Monday May 2, 2022


Over the last century, the rapid increase of carbon dioxide concentrations in our atmosphere thanks to the combustion of fossil fuels has led to an observed increase in acidity and surface temperature of seawater. “The oceans have absorbed roughly one-third of all carbon dioxide (CO2) emissions related to human activities since the 1700s. Estimates of future carbon dioxide levels, based on business-as-usual emission scenarios, indicate that by the end of this century the surface waters of the ocean could be nearly 150 percent more acidic, resulting in a pH that the oceans haven’t experienced for more than 20 million years,” explains NOAA.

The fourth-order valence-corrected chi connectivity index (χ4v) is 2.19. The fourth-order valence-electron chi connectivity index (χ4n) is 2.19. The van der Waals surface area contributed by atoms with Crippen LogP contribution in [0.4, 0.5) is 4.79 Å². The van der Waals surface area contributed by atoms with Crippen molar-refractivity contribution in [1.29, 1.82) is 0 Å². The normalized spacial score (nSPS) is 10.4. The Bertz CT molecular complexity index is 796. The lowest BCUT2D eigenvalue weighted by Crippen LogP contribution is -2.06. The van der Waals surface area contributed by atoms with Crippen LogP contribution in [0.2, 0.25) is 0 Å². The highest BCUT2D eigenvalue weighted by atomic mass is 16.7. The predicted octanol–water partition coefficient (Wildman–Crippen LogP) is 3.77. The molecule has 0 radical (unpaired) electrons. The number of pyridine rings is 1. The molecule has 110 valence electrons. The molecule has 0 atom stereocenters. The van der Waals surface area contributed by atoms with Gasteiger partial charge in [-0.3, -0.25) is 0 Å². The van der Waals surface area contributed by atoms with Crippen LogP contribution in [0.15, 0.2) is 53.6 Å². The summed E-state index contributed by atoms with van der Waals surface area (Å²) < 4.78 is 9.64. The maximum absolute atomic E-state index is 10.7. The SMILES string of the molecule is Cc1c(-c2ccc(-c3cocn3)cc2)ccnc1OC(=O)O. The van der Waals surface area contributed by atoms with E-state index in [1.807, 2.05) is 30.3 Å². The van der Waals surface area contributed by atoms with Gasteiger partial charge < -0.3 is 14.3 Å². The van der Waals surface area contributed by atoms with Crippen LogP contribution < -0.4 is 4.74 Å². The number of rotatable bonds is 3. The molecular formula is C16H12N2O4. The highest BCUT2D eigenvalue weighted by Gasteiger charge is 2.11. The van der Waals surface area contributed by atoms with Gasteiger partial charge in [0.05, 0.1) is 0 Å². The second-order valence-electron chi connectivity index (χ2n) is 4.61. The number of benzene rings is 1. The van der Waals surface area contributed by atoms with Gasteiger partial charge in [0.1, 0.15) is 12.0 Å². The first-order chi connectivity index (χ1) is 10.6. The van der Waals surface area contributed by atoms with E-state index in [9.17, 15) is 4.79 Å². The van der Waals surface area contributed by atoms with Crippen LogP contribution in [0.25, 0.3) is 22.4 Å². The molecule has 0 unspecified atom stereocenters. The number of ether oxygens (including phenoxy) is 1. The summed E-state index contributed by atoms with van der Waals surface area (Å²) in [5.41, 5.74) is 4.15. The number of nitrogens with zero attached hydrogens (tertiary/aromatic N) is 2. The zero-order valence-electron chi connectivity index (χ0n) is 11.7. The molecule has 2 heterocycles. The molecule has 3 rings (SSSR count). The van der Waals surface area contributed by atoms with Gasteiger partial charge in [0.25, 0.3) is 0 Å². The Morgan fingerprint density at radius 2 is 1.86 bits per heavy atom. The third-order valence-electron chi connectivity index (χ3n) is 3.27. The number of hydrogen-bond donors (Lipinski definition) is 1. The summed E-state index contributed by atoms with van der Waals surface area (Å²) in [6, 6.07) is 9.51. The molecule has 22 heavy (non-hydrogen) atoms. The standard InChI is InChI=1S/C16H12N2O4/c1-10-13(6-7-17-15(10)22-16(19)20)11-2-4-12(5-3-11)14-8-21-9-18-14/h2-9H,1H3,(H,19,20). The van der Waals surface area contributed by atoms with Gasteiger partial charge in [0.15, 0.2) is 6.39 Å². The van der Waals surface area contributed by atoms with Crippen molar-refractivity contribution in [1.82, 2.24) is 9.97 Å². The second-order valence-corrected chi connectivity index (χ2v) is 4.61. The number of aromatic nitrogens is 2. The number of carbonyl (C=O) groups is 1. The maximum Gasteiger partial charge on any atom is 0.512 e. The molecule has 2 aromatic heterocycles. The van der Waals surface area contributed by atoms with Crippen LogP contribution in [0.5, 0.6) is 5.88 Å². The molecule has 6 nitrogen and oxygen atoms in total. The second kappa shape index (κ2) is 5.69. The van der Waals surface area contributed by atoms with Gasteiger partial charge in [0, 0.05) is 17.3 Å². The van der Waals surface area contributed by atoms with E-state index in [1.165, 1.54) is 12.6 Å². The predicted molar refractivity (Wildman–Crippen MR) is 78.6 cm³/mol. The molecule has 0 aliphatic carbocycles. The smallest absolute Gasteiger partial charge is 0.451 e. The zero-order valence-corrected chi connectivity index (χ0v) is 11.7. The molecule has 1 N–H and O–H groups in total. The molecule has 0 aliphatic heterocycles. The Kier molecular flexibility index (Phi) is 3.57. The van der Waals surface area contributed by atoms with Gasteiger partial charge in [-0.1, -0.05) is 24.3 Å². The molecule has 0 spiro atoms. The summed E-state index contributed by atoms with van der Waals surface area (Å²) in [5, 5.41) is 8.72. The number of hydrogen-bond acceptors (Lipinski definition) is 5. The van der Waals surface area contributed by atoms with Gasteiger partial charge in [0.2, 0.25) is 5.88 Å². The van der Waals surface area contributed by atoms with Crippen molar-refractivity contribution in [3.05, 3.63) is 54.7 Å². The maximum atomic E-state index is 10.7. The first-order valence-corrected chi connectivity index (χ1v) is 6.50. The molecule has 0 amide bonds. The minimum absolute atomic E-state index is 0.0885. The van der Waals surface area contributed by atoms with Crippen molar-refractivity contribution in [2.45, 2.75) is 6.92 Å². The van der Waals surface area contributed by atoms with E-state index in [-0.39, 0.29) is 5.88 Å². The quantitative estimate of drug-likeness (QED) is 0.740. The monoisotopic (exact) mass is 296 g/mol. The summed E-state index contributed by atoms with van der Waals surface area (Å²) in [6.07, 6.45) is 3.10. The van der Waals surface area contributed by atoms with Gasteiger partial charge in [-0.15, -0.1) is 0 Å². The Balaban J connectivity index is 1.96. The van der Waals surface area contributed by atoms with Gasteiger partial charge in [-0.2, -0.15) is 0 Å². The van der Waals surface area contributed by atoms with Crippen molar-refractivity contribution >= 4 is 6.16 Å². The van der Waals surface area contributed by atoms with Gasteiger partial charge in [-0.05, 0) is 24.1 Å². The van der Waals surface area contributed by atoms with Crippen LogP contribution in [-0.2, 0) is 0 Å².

For good reason, ocean acidification is the “evil twin” of climate change. This overload of carbon dioxide in our oceans is often likened to osteoporosis, eating away at the minerals used by oysters, clams, lobsters, shrimp, coral reefs, and others to build their shells and skeletons. This is leaving them weak, fragile… and more at-risk then ever before.

However, it is still unclear whether the ‘corrosive’ effect of acidified seawater also impacts organisms that have body parts made of calcium phosphate minerals (e.g. shark teeth). Professor Sean Connell from the University of Adelaide set out to answer the question of whether or not ocean acidification and warming had an effect on the mechanical properties of shark teeth “because theory suggested that ocean acidification might reduce the strength of shark teeth and their ability to feed themselves.”

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